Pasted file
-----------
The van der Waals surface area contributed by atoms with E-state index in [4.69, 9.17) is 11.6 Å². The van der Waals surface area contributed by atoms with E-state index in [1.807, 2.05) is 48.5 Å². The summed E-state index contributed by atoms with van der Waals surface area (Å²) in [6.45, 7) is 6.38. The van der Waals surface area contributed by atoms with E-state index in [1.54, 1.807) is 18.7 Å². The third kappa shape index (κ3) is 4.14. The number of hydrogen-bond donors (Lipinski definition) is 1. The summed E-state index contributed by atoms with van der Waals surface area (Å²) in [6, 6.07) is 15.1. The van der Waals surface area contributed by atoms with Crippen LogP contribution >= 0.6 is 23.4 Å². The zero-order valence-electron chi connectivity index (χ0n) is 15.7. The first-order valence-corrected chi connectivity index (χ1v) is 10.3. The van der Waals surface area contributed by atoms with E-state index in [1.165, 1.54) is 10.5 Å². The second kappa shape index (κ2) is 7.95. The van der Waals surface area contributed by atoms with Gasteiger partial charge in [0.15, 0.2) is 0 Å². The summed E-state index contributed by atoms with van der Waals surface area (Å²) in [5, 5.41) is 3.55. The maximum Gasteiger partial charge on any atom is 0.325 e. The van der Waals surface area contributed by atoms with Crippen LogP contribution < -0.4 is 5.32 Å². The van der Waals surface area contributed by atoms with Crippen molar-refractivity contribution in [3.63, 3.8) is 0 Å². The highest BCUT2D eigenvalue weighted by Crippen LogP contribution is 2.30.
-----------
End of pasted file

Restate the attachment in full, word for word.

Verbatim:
The van der Waals surface area contributed by atoms with E-state index in [4.69, 9.17) is 11.6 Å². The van der Waals surface area contributed by atoms with E-state index in [1.807, 2.05) is 48.5 Å². The summed E-state index contributed by atoms with van der Waals surface area (Å²) in [6.45, 7) is 6.38. The van der Waals surface area contributed by atoms with E-state index in [1.54, 1.807) is 18.7 Å². The third kappa shape index (κ3) is 4.14. The number of hydrogen-bond donors (Lipinski definition) is 1. The summed E-state index contributed by atoms with van der Waals surface area (Å²) in [6, 6.07) is 15.1. The van der Waals surface area contributed by atoms with Crippen LogP contribution >= 0.6 is 23.4 Å². The zero-order valence-electron chi connectivity index (χ0n) is 15.7. The first-order valence-corrected chi connectivity index (χ1v) is 10.3. The van der Waals surface area contributed by atoms with E-state index in [1.165, 1.54) is 10.5 Å². The second kappa shape index (κ2) is 7.95. The van der Waals surface area contributed by atoms with Gasteiger partial charge in [0.15, 0.2) is 0 Å². The summed E-state index contributed by atoms with van der Waals surface area (Å²) in [5, 5.41) is 3.55. The maximum Gasteiger partial charge on any atom is 0.325 e. The van der Waals surface area contributed by atoms with Crippen LogP contribution < -0.4 is 5.32 Å². The van der Waals surface area contributed by atoms with Crippen molar-refractivity contribution in [3.63, 3.8) is 0 Å². The highest BCUT2D eigenvalue weighted by Crippen LogP contribution is 2.30.